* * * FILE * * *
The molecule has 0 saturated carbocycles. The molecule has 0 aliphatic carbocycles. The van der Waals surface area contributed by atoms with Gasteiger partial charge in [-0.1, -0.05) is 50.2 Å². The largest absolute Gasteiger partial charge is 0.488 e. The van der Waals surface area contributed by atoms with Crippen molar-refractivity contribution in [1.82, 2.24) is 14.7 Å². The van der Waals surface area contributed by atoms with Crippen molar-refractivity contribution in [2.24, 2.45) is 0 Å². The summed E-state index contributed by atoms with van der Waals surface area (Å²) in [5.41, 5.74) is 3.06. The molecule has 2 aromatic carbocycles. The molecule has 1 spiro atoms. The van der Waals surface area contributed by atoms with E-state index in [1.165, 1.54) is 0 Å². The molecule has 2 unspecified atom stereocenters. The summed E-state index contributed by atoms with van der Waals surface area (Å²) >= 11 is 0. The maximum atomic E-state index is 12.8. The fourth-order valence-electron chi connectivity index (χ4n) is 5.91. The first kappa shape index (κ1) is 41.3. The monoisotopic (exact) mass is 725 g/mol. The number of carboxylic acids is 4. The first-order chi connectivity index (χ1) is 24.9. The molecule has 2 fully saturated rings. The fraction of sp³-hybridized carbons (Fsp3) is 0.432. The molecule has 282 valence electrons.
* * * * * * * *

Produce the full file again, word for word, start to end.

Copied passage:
The molecule has 0 saturated carbocycles. The molecule has 0 aliphatic carbocycles. The van der Waals surface area contributed by atoms with Gasteiger partial charge in [-0.1, -0.05) is 50.2 Å². The largest absolute Gasteiger partial charge is 0.488 e. The van der Waals surface area contributed by atoms with Crippen molar-refractivity contribution in [1.82, 2.24) is 14.7 Å². The van der Waals surface area contributed by atoms with Crippen molar-refractivity contribution in [2.24, 2.45) is 0 Å². The summed E-state index contributed by atoms with van der Waals surface area (Å²) in [5.41, 5.74) is 3.06. The molecule has 2 aromatic carbocycles. The molecule has 1 spiro atoms. The van der Waals surface area contributed by atoms with E-state index in [1.165, 1.54) is 0 Å². The molecule has 2 unspecified atom stereocenters. The summed E-state index contributed by atoms with van der Waals surface area (Å²) >= 11 is 0. The maximum atomic E-state index is 12.8. The fourth-order valence-electron chi connectivity index (χ4n) is 5.91. The first kappa shape index (κ1) is 41.3. The monoisotopic (exact) mass is 725 g/mol. The number of carboxylic acids is 4. The first-order chi connectivity index (χ1) is 24.9. The molecule has 2 fully saturated rings. The fraction of sp³-hybridized carbons (Fsp3) is 0.432. The molecule has 282 valence electrons.